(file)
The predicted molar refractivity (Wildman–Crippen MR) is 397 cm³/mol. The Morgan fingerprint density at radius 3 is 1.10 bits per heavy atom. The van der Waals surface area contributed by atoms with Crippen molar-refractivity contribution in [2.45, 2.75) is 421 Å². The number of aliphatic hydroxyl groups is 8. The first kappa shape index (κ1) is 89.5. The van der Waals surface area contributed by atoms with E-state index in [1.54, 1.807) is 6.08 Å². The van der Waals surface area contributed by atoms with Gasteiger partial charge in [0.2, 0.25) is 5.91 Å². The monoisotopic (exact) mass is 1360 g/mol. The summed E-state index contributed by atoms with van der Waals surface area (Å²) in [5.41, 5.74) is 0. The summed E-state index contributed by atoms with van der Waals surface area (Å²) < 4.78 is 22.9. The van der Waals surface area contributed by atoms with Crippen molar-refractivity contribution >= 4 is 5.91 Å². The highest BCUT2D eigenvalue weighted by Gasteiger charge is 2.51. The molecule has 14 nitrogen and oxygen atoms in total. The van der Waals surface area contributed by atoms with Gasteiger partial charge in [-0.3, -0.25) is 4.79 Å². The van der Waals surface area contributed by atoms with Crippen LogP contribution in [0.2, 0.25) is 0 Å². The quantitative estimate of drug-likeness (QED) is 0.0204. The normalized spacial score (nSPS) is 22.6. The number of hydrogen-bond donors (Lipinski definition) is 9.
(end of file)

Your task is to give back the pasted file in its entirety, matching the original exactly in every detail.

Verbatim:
The predicted molar refractivity (Wildman–Crippen MR) is 397 cm³/mol. The Morgan fingerprint density at radius 3 is 1.10 bits per heavy atom. The van der Waals surface area contributed by atoms with Crippen molar-refractivity contribution in [2.45, 2.75) is 421 Å². The number of aliphatic hydroxyl groups is 8. The first kappa shape index (κ1) is 89.5. The van der Waals surface area contributed by atoms with E-state index in [1.54, 1.807) is 6.08 Å². The van der Waals surface area contributed by atoms with Gasteiger partial charge in [0.2, 0.25) is 5.91 Å². The monoisotopic (exact) mass is 1360 g/mol. The summed E-state index contributed by atoms with van der Waals surface area (Å²) in [5.41, 5.74) is 0. The summed E-state index contributed by atoms with van der Waals surface area (Å²) < 4.78 is 22.9. The van der Waals surface area contributed by atoms with Crippen molar-refractivity contribution >= 4 is 5.91 Å². The highest BCUT2D eigenvalue weighted by Gasteiger charge is 2.51. The molecule has 14 nitrogen and oxygen atoms in total. The van der Waals surface area contributed by atoms with Gasteiger partial charge in [-0.3, -0.25) is 4.79 Å². The van der Waals surface area contributed by atoms with Crippen LogP contribution in [0.2, 0.25) is 0 Å². The quantitative estimate of drug-likeness (QED) is 0.0204. The normalized spacial score (nSPS) is 22.6. The number of hydrogen-bond donors (Lipinski definition) is 9.